When Age Beeka joined them and wailed his way from among the audience in a negro-spiritual, and brought his own rough-and-ready but tempered voice and guitar effect to the stage, it was clear MUSON will perhaps never be the same again. The old, faithful lovers of jazz – Nigerians and a sizeable number of whites – would wonder if it was the same MUSON they’d known. They might have given a grudging applause to the performance, but they just can’t stem the tide of musical revolution that happened in a jazz radically democratised for the high-breed effect.

In all the genius of the night remained Cef, a relatively unknown quantum but a music force to beat. He navigates from the guitar to the beat-box, the choral drum or udu, the gong or ogene or agogo and other local instruments with effortless ease. Even the setting for the performers was so ancient and rustic in its ground-level elevation it lent certain quaintness to the players’ setting and the entire performance. Most times, Cef would sit cross-legged like a monk and kneel like a supplicant or just sit on the bare floor while working at a given instrument. It was such a radical departure.

From ‘We’re moving to higher ground, rising like a morning star’ to ‘You’ve got to hear the river crying’ and ‘Breaking barriers’ and ‘Always Love’, it was the finest musical experimentation shone of any encumbering orthodoxy. And one looked around and didn’t find any Nigerian hiphop ‘stars’ trending the airwaves. The concert was for them to learn a thing or two about how music is made, as much as it was for its pure enjoyment for the loyal audience that thronged the Agip Recital Hall.

Perhaps, what really got to the audience after this high-breed Afro-jazz feast were the politically-charged liberation words of Dike Chukwumerije, a spoken word artist. Chukwumerije’s poetry is street poetry laden with the failings of the Nigerian society and its inhabitants, who profit by sucking the blood of fellow beings. It’s poetry that spits at so-called modern ways that are sharply at variance with old, golden days of yore.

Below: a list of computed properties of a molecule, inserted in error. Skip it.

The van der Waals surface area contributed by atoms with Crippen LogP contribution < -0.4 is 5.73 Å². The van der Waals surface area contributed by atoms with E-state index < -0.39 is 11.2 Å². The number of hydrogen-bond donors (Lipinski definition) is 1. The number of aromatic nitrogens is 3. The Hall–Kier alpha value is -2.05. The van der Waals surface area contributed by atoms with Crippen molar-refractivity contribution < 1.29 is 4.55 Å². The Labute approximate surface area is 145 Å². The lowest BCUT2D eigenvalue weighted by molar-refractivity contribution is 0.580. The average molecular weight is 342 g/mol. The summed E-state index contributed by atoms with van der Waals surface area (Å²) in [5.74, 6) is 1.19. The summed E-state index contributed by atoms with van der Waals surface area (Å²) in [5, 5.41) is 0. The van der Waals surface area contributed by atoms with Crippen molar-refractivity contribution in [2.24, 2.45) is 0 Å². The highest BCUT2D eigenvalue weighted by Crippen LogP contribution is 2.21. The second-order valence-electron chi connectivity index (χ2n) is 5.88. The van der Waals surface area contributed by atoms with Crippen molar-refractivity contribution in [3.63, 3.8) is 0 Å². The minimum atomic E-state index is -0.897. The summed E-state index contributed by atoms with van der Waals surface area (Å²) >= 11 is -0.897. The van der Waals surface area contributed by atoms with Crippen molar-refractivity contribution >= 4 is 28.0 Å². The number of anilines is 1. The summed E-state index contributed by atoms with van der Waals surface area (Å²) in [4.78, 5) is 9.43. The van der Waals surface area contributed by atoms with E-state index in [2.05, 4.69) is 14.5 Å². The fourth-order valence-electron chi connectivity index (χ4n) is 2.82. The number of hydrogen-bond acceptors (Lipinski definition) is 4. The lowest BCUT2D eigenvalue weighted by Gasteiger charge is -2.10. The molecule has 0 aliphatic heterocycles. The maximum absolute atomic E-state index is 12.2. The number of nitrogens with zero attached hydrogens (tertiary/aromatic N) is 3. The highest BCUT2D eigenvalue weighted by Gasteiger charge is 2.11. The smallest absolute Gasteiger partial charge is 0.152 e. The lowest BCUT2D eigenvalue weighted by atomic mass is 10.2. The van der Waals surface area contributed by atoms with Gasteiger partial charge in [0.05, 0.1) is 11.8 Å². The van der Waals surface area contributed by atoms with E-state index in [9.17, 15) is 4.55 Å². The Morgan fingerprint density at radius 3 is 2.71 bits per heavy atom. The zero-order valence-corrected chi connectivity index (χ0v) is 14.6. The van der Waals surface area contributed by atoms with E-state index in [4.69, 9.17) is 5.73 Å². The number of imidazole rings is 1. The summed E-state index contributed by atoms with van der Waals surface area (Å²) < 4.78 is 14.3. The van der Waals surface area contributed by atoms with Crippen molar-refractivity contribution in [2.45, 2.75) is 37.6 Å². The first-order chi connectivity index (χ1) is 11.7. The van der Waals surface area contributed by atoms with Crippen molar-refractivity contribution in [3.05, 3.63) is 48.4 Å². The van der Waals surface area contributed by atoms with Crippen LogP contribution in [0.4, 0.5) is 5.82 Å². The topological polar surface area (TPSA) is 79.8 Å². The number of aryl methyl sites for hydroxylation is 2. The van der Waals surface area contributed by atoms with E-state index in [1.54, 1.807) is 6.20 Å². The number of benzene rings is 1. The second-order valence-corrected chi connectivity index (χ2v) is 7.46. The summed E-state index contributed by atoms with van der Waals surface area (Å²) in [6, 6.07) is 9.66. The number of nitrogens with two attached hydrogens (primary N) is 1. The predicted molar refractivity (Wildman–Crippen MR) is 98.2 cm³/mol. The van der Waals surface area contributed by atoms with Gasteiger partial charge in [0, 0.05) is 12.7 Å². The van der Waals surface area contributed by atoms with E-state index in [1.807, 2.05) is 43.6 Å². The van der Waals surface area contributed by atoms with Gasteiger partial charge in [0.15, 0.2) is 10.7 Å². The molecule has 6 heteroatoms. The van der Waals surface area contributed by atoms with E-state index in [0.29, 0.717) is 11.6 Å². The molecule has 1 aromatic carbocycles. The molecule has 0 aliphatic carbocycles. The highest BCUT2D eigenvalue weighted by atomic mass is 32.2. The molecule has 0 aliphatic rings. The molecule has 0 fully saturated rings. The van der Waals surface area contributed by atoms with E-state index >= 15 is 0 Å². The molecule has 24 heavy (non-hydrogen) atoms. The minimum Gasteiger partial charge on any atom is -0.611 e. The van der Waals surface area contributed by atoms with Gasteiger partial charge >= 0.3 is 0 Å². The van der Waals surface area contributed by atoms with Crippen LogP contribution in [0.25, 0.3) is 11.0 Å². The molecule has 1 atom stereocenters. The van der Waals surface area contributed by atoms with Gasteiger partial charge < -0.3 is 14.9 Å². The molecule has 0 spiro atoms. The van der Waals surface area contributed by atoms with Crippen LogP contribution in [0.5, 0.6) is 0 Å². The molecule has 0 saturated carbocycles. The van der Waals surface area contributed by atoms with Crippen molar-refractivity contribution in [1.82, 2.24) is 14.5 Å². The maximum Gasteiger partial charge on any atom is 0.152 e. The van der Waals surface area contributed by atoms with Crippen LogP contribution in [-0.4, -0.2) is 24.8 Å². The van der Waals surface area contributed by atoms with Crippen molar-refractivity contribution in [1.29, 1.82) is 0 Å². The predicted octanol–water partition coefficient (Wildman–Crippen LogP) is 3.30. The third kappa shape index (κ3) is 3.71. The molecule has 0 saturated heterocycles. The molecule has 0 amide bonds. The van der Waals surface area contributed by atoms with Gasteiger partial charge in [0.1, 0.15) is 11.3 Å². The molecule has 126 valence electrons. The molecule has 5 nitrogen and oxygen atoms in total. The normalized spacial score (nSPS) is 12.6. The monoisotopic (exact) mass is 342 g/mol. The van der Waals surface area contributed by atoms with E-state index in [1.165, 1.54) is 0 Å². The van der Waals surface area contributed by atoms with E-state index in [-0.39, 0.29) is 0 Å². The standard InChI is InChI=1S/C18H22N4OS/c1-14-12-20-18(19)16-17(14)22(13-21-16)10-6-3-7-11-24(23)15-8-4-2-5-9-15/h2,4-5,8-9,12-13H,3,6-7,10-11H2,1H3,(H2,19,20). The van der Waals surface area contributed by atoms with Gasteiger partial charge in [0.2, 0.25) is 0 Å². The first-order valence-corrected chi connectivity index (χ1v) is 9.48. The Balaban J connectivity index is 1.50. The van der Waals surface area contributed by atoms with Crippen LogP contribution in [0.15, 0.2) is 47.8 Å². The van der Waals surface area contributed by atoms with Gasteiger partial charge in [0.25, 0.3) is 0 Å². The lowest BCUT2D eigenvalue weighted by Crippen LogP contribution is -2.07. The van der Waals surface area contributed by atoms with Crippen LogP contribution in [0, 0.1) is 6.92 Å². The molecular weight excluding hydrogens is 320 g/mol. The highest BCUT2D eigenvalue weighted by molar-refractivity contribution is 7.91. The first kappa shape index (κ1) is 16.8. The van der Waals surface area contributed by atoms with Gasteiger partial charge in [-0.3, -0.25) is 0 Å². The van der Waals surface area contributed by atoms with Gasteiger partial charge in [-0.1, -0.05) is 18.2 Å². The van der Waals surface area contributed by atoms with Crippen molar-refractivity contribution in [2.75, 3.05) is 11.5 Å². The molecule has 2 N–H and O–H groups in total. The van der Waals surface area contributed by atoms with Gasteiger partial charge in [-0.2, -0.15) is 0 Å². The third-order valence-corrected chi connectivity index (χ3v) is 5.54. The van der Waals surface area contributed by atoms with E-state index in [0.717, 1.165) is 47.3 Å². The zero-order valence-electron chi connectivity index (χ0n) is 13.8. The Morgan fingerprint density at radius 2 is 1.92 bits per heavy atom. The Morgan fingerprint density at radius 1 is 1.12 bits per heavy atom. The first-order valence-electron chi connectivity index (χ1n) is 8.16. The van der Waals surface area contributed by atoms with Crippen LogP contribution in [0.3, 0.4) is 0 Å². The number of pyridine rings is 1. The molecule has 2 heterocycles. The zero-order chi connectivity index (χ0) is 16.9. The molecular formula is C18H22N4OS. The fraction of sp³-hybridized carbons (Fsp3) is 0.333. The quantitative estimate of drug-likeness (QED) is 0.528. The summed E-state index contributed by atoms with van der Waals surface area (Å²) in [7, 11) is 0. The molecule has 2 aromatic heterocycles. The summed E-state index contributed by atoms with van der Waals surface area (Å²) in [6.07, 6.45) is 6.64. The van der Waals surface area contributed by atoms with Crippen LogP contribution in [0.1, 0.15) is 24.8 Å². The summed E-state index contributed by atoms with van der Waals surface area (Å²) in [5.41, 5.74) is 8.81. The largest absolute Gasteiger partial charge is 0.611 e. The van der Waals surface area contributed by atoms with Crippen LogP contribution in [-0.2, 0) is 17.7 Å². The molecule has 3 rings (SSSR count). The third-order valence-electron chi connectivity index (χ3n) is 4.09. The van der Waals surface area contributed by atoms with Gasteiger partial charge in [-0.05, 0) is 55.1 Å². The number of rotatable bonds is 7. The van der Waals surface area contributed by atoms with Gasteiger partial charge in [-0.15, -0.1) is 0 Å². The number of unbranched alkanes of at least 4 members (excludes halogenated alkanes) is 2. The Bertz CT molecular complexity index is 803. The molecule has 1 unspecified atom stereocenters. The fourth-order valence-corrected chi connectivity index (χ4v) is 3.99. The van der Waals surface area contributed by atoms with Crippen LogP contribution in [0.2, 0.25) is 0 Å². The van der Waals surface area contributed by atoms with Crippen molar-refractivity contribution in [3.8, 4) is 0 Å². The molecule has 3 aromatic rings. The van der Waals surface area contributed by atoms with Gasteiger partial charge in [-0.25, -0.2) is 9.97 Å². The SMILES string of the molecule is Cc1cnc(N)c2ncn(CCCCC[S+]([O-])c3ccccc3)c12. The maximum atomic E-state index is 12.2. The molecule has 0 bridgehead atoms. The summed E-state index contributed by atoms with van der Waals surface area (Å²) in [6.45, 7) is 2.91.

But he caps it all with ‘Bring Back Jos’, perhaps a city he’d lived that used to be haven of peace suddenly torn to shreds ‘when we dipped our hands in blood’, as the claims and counter-claims of indigenes and settlers or immigrants deafened the ears in staccato of guns and bullets and arrows to destroy centuries-old harmony and peace. It’s what is at the heart of Boko Haram insurgents, abductors of innocent schoolgirls. How do we bring them home and restore our bleeding humanity are the poetic concerns of Chukwumerije. He got a standing ovation for his supreme performance.

Wrapping up performance was the Art Essemble of Lagos comprising of Jegede, Cef, Beeka and the Etuk Obong quartet. In their white apparel, with Jegede on bass guitar, Cef on African instruments and Beeka, as lead voice and doing ‘How many prophets do we have to lose?’, the essemble is the future of a redefined Afro-centric jazz. And if you thought you’d attended a music concert in recent times and missed Sunday’s concert at MUSON, then you need to stay close to your calendar

March 29 is next musical date at MUSON, when Jegede performs African Messiah. It features MUSON Choir and the Samadhi Essemble, which will be conducted by Sir Emeka Nwokedi.